We’re a long way from Brooklyn, where pairing drinks and desserts has become enough of a thing that there are places that just do that, only that and nothing else. Instead, we Columbians like to see how things go on the coasts for a while before adopting culinary trends. Think of it as healthy Show-Me State skepticism. But one area where our local restaurants are getting in on the action early is the pairing of desserts and drinks. We visited three local restaurants to see what the fuss is all about, and the results were as creative as they were delicious.
Three words that inspire fear in any dentist and stomach rumblings in the rest of us. Room 38 is on the case with a version that both tempts the taste buds and keeps your dental hygienist off the ledge. Room 38 owner Billy Giordiano says they use substantially less powdered sugar than the version he grew up with in St. Louis. The result is a lighter, springier cake still recognizable as the St. Louis classic but less of a sugar brick than you might be used to. Their version comes drizzled with raspberry puree and is topped off with a sliced strawberry.
Giordano says the inspiration for adding gooey butter cake to the menu at Room 38 was simple: Nobody else in Columbia was serving it.
“It’s on half the menus in town now, but we were one of the first,” he says. Paired with a balanced sour-and-sweet bellini, the combo makes for a creative, colorful treat.
For pure wow factor, there’s no beating Room 38’s Gourmet Funnel Cake, a giant nest of funnel cake topped with a scoop of vanilla ice cream, chocolate and caramel sauce and crumbled Oreo cookies. Its massive size belies a certain refinement — this is no greasy county fair funnel cake — and makes it ideal for sharing.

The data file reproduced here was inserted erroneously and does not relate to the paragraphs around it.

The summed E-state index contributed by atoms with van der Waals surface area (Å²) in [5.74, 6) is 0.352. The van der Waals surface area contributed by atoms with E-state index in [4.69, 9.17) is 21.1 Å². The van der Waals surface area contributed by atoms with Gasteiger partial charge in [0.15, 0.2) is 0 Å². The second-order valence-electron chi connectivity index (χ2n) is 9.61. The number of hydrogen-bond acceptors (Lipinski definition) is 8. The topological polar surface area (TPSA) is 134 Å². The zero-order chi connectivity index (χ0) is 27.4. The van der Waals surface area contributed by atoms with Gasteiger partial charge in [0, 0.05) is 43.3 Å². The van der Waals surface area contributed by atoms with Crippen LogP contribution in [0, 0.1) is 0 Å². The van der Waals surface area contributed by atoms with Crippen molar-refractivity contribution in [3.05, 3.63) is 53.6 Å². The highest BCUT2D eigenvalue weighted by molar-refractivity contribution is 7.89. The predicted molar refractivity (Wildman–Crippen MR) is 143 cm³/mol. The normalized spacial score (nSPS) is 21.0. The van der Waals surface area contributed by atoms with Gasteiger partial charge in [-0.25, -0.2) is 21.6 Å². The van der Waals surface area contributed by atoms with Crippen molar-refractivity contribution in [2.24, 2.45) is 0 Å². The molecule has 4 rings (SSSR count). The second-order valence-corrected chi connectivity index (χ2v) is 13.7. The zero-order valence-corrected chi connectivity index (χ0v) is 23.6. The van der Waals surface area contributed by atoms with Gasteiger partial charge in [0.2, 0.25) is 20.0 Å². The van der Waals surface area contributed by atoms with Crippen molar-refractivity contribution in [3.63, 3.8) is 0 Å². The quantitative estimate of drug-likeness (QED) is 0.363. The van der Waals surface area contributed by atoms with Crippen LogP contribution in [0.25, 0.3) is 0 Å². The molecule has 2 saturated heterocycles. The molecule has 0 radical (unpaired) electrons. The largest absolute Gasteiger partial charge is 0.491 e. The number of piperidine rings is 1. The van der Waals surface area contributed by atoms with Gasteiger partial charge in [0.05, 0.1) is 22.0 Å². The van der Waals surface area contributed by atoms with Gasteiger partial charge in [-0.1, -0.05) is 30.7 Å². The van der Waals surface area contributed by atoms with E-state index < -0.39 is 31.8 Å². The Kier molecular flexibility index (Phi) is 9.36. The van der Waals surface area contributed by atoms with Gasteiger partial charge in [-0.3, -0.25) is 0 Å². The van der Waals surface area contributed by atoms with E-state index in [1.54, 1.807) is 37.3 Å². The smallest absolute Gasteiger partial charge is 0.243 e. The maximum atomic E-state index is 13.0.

The Chocolate Espresso Martini isn’t anything James Bond would order: espresso vodka — Godiva Dark Chocolate Liqueur, Bailey’s and a splash of cream take care of that — but as a dessert, pairing it works very well indeed.
The Wine Cellar and Bistro
The Wine Cellar and Bistro has long been one of Columbia’s swankier dining destinations, but chef-owner Craig Cyr and his staff know how to have a good time with a menu. Their Locavore’s Cheesecake is a peanut butter cheesecake with a pecan crust, goat milk caramel and a chocolate and buttercrunch topping and features ingredients from local producers such as Goatsbeard Farm and Patric Chocolate. The sommelier, who also happens to be Cyr’s wife, Sarah, recommends pairing the dessert with 1855, a low-production sherry made by Adam Puchta Winery in Hermann, Mo. The warm, toasty flavors of the wine highlight the nuttiness of the cheesecake, a perfect cold-weather dessert and drink pairing.
“The key to dessert pairings is that the dessert wine, or drink, must be equal to or greater in sweetness than the dessert itself,” Sarah Cyr says. “Otherwise the sweeter dessert will make the wine taste sour.”
Sycamore Restaurant has long been one of this particular columnist’s favorite Columbia hotspots. The warm wood booths and composed, professional service are reasonable enough excuses to stop in for a drink, but the kitchen holds up its end of the bargain as well. I think the restaurant is at its best with cold-weather fare — rabbit and duck and the short ribs that customers clamor for year round — but you’re advised to give the desserts a go as well, preferably with a glass of something delicious on the side.
Co-owner and manager Sanford Speake recommends matching their vanilla bean crème brûlée with Cognac, a form of brandy and a playful marriage of opposites if ever there was one. “Brandy is short for brandy wine, which roughly means ‘burnt wine,’” Speake says. “To make crème brûlée, you basically burn sugar so you have a connection there. Cognac also has a subtle toasty quality and is slightly sweet, a good match for the flavors of the caramelized sugar. Then the rich, creamy custard cools the bite of the liquor.”
Flourless chocolate cake comes out with a pour of Left Hand Brewing Co.’s Wake Up Dead Russian Imperial Stout. The toasty malts of this mocha-scented beer mingle charmingly with the rich chocolate cake. And nobody’s going to deduct points for the dish featuring a scoop of Sparky’s vanilla ice cream on the side either.